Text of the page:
Seattle's ace struck out 11 and allowed just two runs on four hits in seven-plus innings, and the A's came up short in an eighth-inning rally in a 6-4 defeat that featured spotty defense behind lefty starter Tommy Milone.
The loss ended a four-game winning streak for the A's, who had plated 27 runs in that span before freezing against Hernandez, now 17-7 with a 2.60 ERA and 212 strikeouts in 31 career starts vs. Oakland.
"You just try to hold on and wear him out and get him out of the game and try to beat somebody else," manager Bob Melvin said.
They had their chances.
"Tonight he definitely gave us some pitches to hit," said Josh Donaldson, who was 1-for-3 off Hernandez. "We weren't able to take advantage of it as often as we wanted to, but even when he doesn't have his best stuff, he's really smart. He's hard to follow throughout the at-bat and what he's gonna do. We're going to face him again sometime this year, and we need to do a better job of scoring off him early."
Hernandez didn't allow a baserunner until one out into the fourth, when Jed Lowrie singled and Donaldson followed with an infield base hit, but they would both be stranded, and so would two more Oakland runners in the fifth.
The A's stayed off the board until the eighth, when Fernandez hit the first batter he faced, Daric Barton, and offered up a hit to Eric Sogard before being pulled. Both would score, and Seattle's fourth pitcher of the inning, Charlie Furbush, allowed another run in on Yoenis Cespedes' RBI forceout grounder. A wild pitch brought home Lowrie, but the scoring would stop there -- even after John Jaso led off the ninth with a pinch-hit double.
"We get a couple guys on base, we always feel like we have a chance to get a crooked number up there," Melvin said. "And when Felix comes out of the game, it's kind of a breath of fresh air for us. We're one swing away from tying the game."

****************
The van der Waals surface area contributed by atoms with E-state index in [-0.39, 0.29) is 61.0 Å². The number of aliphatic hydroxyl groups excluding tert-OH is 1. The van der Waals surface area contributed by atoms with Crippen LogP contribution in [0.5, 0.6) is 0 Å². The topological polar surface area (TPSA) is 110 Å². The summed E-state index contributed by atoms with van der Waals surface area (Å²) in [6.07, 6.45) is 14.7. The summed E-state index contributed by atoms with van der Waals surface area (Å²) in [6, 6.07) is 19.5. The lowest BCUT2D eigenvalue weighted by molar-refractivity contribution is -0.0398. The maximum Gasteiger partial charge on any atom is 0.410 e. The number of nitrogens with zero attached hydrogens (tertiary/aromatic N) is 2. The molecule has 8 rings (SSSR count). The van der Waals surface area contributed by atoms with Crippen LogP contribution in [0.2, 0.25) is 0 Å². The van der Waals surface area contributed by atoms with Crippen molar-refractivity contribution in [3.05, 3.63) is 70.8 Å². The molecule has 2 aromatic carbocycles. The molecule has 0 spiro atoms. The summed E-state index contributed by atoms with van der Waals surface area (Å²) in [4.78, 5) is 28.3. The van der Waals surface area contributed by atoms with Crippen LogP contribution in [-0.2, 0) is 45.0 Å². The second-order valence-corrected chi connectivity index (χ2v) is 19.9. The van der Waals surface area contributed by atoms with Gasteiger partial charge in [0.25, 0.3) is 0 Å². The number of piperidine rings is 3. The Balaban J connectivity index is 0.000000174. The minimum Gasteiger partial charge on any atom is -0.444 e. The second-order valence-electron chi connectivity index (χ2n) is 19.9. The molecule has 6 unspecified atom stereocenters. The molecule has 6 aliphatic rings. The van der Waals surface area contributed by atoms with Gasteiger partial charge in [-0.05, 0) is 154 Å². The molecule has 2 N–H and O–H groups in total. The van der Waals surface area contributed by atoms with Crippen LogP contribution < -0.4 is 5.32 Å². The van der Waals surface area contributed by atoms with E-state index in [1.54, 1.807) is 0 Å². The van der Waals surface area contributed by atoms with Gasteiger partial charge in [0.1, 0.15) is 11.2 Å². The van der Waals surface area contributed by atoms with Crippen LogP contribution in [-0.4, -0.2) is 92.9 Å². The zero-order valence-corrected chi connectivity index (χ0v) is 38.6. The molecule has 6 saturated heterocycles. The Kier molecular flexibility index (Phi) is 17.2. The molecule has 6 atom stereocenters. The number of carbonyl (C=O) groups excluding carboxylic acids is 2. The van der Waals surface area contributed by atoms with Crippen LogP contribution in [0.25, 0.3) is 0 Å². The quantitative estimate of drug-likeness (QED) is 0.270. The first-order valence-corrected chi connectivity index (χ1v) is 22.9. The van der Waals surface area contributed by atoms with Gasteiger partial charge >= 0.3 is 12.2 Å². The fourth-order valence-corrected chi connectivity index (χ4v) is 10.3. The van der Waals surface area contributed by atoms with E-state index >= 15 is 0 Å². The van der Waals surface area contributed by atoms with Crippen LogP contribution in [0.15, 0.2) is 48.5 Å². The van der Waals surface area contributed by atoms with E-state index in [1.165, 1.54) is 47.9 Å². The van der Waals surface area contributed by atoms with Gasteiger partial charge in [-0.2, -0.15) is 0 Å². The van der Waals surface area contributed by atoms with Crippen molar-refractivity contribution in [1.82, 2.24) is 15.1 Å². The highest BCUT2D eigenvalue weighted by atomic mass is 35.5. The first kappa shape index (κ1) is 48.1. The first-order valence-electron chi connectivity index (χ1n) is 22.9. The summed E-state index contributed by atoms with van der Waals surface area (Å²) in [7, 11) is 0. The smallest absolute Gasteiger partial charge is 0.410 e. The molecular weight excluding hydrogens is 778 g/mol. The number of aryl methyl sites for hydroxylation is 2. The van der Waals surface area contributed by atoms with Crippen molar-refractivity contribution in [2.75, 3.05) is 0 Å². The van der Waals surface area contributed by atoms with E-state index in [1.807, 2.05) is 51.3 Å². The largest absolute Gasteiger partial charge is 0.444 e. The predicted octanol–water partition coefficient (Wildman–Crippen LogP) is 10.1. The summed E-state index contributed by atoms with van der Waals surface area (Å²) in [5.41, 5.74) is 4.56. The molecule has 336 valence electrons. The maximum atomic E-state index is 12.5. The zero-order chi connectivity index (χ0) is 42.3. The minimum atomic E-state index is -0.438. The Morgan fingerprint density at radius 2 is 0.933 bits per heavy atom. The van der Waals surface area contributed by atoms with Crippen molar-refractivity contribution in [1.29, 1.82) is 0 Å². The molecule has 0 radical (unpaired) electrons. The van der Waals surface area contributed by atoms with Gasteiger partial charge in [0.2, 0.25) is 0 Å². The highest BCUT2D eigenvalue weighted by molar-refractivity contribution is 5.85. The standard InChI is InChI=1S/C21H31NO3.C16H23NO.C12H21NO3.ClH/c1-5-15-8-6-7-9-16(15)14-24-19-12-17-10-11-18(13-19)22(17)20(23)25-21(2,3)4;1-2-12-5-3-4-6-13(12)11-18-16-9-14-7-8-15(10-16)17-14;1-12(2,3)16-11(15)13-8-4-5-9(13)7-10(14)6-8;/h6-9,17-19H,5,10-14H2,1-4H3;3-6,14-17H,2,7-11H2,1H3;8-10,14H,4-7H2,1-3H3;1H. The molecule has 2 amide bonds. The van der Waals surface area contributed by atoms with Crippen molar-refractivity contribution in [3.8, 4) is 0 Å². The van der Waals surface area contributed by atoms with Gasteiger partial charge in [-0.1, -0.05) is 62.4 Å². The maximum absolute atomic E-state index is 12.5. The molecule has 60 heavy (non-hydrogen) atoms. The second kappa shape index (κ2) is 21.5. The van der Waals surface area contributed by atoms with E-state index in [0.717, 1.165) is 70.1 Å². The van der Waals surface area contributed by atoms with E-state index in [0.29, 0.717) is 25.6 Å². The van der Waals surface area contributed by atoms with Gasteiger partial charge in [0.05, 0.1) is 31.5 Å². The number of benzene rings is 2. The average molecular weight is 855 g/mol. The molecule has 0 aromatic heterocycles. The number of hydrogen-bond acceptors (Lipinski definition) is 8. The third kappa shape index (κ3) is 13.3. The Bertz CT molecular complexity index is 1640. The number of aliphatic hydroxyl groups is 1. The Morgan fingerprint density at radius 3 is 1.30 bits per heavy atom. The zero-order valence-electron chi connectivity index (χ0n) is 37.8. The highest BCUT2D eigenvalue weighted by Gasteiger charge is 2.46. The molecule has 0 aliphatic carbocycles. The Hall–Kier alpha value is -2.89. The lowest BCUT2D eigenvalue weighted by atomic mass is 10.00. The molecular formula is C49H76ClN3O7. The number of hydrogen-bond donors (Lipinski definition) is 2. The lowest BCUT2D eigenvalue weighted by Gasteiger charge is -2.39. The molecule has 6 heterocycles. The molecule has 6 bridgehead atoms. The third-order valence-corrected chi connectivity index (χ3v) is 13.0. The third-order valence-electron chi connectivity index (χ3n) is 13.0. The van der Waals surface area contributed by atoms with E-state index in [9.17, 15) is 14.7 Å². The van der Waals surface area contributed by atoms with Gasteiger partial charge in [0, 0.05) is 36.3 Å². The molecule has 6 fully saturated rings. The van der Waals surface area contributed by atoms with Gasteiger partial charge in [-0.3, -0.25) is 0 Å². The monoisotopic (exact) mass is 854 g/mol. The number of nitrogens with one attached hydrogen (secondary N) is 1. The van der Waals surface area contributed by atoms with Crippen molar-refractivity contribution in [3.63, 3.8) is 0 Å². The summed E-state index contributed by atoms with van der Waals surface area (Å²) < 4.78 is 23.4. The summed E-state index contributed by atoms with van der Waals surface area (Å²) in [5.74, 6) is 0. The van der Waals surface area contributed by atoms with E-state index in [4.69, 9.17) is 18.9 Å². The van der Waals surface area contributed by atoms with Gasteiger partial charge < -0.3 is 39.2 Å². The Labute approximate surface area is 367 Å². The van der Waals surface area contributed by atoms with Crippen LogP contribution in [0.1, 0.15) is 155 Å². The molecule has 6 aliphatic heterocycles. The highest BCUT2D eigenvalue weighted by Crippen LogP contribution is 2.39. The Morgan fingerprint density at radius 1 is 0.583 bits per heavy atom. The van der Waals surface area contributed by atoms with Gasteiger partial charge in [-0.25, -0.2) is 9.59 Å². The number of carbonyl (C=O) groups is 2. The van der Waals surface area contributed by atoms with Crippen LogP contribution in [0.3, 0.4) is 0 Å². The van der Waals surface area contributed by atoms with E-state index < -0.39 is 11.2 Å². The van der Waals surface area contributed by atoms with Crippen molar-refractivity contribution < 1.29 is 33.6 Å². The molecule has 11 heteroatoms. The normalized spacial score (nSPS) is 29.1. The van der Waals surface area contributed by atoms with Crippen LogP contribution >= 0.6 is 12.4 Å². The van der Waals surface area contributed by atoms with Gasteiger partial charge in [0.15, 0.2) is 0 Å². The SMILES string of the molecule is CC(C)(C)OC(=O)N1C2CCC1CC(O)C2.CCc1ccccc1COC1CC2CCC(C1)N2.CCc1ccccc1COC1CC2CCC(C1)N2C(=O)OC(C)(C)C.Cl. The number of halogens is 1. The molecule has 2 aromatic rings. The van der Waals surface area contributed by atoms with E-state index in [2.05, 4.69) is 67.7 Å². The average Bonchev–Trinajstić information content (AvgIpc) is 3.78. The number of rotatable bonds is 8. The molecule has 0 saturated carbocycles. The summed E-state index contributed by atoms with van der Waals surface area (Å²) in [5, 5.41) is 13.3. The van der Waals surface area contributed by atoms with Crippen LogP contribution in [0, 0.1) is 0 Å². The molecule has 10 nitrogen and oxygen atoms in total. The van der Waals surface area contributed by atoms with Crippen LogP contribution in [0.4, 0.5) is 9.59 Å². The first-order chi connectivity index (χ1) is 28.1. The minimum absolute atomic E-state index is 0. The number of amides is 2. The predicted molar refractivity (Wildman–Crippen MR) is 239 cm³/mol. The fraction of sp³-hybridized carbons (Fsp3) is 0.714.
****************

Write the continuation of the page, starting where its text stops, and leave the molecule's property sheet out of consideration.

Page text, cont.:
Perhaps the ending is a different one, though, with better defense, as back-to-back errors by Donaldson and Lowrie in the fourth led to two unearned runs. Even Seattle's first run could have potentially been avoided, with Barton caught in a holding pattern at first base on a weak ground ball from Robinson Cano with runners at first and third that scored Abraham Almonte.
"That's not a hit," Melvin said. "You give a guy a hit when we could've gotten an out at three different bases is ridiculous. You take a look at second to try to get the double play and don't have a grip on it, you try to get the out at home. You don't get the out at home, you better get the out at first. Barton's a very good defensive first baseman, but that wasn't his best play."
"Tommy pitched great," said Donaldson, "but we didn't help him out on defense. Early on, we made him throw way too many pitches, a couple miscues, and I have a play I normally make and don't. Tommy did his thing tonight and still gave us a chance to win. He did his job; we need to pick him up better on defense, because we know he's going to force contact."
Milone, making his season debut, allowed a two-run homer to Mike Zunino in the sixth, ending his night. The lefty was charged with five runs, but just three earned, in his five-plus innings, and he walked none and struck out seven.
"It's tough to look at that outing and be happy about it, I guess, but it's just good to get back out there and compete," Milone said. "Errors are part of the game; you just have to shake it off and continue to make pitches. That's it. I felt like I threw the ball well. The results just weren't there."
"We didn't play very well early in the game, and Tommy pitched way better than his line would suggest," Melvin said. "But you have to move on, and we did. You can dissect any part of the game, but we were sloppy early on, no question."
Seattle's final run came on Brad Miller's solo shot to dead center off Drew Pomeranz in the sixth. Right-hander Jim Johnson, removed from the closer's role just a day before, pitched two perfect innings with four strikeouts for the A's.